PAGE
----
The Occupy movement is also easier to understand in motion. During the encampment, OWS was standing against something—albeit something as widely disregarded as corporate greed. Now, the group is standing forsomething—or, rather, running, digging, cooking, cleaning, hoisting, and organizing for something—and much of the effort clearly stems from unassailable generosity and altruism. The good they’re doing seems to have answered any remaining questions about what Occupiers meant by standing up for the “99 percent.” It’s also a rebuke to those who dismissed occupiers as lazy, unemployed kids: Yes, many of the volunteers are young, pierced and tattooed, but, clearly, slackers they are not.
By effectively blowing away the polite outer layer that usually masks the extremity of inequality, the storm handed inequality activists an almost eerily perfect illustration of exactly what they see as wrong with our world. New York and New Jersey’s shoreline communities span the economic spectrum, from the fanciest beach resorts to low-income public housing and year-round bungalows. In Far Rockaway, for instance, where Occupy Sandy is still handing out food and clothes, more than a quarter of residents have an income of less than $15,000 a year. Similarly, Coney Island, where occupy volunteers are working out of a church on Neptune Avenue, is one of the poorest neighborhoods in New York City. Just a mile or two down the beach, houses can cost many millions of dollars. While residents with means have been able to pay for the supplies and help they needed, replace what was ruined, and, most important, get out of the most affected areas when necessary, a huge swath of have-nots was cast into a struggle for survival.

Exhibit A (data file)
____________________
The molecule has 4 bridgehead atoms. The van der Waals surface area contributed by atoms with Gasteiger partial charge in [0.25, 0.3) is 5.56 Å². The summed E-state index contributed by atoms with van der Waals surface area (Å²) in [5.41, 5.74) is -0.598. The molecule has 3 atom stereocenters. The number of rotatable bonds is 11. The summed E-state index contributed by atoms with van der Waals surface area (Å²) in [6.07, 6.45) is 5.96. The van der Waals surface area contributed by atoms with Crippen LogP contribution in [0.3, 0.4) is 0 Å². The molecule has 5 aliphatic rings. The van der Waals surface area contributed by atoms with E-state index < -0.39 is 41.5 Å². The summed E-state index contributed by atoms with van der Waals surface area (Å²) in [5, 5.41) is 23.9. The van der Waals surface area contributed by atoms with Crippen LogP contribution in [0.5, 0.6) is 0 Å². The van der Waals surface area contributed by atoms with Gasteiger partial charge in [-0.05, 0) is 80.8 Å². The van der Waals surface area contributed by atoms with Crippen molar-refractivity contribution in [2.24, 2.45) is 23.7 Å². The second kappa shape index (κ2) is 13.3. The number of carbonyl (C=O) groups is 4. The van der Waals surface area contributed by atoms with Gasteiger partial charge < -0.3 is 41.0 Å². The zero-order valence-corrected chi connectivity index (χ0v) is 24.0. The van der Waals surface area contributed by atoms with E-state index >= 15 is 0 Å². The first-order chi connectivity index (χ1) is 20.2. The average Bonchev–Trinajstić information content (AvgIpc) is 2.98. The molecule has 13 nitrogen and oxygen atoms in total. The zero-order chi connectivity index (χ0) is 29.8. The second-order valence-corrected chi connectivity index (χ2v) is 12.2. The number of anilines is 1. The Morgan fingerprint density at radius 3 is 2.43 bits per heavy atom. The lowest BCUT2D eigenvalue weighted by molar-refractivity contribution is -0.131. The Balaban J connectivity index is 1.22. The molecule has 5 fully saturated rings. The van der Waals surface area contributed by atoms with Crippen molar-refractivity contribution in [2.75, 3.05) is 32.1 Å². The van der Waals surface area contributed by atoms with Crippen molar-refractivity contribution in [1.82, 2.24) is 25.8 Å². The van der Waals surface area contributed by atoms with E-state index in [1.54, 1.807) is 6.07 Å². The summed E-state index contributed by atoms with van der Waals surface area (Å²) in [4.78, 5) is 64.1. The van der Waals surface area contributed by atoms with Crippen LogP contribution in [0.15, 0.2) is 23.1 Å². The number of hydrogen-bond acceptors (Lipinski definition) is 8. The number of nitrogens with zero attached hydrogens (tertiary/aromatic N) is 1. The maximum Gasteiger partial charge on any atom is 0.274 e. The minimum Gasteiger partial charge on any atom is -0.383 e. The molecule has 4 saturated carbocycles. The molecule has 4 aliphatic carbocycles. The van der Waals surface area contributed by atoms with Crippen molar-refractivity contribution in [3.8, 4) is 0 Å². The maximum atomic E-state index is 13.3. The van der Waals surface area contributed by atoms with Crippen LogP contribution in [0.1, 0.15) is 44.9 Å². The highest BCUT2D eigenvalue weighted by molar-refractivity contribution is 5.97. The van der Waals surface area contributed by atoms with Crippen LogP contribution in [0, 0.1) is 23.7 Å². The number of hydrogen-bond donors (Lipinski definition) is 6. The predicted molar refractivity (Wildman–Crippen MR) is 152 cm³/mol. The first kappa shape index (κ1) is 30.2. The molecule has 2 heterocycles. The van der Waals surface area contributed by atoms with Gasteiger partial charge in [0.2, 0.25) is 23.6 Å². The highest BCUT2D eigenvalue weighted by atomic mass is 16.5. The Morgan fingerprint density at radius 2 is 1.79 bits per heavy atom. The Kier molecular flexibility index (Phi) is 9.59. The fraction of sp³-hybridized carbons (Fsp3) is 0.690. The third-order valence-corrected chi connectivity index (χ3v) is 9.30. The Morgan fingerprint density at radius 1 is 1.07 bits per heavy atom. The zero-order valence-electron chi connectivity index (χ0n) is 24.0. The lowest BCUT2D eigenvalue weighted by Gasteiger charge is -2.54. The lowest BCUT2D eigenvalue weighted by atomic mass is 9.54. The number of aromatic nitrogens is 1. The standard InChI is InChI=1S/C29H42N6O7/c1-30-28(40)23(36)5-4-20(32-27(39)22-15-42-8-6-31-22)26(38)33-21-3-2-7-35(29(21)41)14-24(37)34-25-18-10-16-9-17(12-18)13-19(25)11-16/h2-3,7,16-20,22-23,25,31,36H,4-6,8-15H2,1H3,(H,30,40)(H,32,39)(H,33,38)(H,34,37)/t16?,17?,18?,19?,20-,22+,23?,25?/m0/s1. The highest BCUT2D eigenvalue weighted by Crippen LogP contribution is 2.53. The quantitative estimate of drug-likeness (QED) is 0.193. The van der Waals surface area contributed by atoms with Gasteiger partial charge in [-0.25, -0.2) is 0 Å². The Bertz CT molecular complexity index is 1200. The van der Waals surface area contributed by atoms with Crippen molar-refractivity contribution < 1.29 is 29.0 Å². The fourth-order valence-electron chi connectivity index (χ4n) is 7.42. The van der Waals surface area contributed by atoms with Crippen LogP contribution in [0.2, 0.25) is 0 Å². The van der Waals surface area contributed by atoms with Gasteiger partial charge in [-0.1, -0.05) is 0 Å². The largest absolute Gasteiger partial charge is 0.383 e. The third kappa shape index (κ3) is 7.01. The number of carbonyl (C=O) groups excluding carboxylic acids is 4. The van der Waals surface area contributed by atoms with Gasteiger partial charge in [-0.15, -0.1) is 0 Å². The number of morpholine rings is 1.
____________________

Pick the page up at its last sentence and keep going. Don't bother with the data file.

After the first few days, when disaster had just struck (and volunteers found themselves helping a range of people that included a former Wall Street banker who chuckled at the irony of the encounter before offering them the gas from his three flooded cars), Occupy Sandy has found itself focusing mostly on the neediest—the “ten percent,” perhaps, whose basic needs have gone unmet by many larger, official disaster-relief agencies. On many occasions, the volunteer group has had more boots on the ground in disadvantaged neighborhoods than FEMA, the Red Cross, and other more mainstream groups.
A year or so ago, Occupy Wall Streeters might have predicted the fall-out from a major natural disaster would take the route it did, wreaking its worst devastation on the poorest. But it’s one thing to speculate and quite another, many are finding, to witness such suffering firsthand. “There are 14 people living in one apartment,” a clearly distressed volunteer who has been canvassing door-to-door in the Rockaways reported at the community-wide meeting. “I’ve been working at Beach Channel 57th Street and they still don’t have heat. I was in an apartment with a mother whose kid was sleeping in a moldy crib.”